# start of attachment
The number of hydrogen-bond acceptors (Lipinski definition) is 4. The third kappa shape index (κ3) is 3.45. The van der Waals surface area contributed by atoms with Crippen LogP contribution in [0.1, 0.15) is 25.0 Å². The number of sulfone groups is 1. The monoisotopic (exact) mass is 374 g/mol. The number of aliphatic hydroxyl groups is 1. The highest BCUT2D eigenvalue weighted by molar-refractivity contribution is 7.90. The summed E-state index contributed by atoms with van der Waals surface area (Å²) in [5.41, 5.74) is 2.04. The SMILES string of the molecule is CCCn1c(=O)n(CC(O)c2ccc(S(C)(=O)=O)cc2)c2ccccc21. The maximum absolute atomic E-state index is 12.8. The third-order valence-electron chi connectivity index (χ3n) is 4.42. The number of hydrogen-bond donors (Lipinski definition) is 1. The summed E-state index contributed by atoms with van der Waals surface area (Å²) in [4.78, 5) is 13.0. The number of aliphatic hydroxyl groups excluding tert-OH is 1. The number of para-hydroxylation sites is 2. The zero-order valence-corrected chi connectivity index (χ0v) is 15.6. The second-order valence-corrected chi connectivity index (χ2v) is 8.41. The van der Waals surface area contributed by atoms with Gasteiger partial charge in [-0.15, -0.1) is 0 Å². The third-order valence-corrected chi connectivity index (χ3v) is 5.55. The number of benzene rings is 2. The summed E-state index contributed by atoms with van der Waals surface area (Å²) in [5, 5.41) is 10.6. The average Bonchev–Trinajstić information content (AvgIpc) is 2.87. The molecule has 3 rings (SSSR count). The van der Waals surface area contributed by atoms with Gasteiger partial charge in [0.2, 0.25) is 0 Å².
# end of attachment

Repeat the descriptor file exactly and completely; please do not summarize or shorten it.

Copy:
The number of hydrogen-bond acceptors (Lipinski definition) is 4. The third kappa shape index (κ3) is 3.45. The van der Waals surface area contributed by atoms with Crippen LogP contribution in [0.1, 0.15) is 25.0 Å². The number of sulfone groups is 1. The monoisotopic (exact) mass is 374 g/mol. The number of aliphatic hydroxyl groups is 1. The highest BCUT2D eigenvalue weighted by molar-refractivity contribution is 7.90. The summed E-state index contributed by atoms with van der Waals surface area (Å²) in [5.41, 5.74) is 2.04. The SMILES string of the molecule is CCCn1c(=O)n(CC(O)c2ccc(S(C)(=O)=O)cc2)c2ccccc21. The maximum absolute atomic E-state index is 12.8. The third-order valence-electron chi connectivity index (χ3n) is 4.42. The number of hydrogen-bond donors (Lipinski definition) is 1. The summed E-state index contributed by atoms with van der Waals surface area (Å²) in [4.78, 5) is 13.0. The number of aliphatic hydroxyl groups excluding tert-OH is 1. The number of para-hydroxylation sites is 2. The zero-order valence-corrected chi connectivity index (χ0v) is 15.6. The second-order valence-corrected chi connectivity index (χ2v) is 8.41. The van der Waals surface area contributed by atoms with Gasteiger partial charge in [-0.15, -0.1) is 0 Å². The third-order valence-corrected chi connectivity index (χ3v) is 5.55. The number of benzene rings is 2. The summed E-state index contributed by atoms with van der Waals surface area (Å²) in [5, 5.41) is 10.6. The average Bonchev–Trinajstić information content (AvgIpc) is 2.87. The molecule has 3 rings (SSSR count). The van der Waals surface area contributed by atoms with Gasteiger partial charge in [0.2, 0.25) is 0 Å².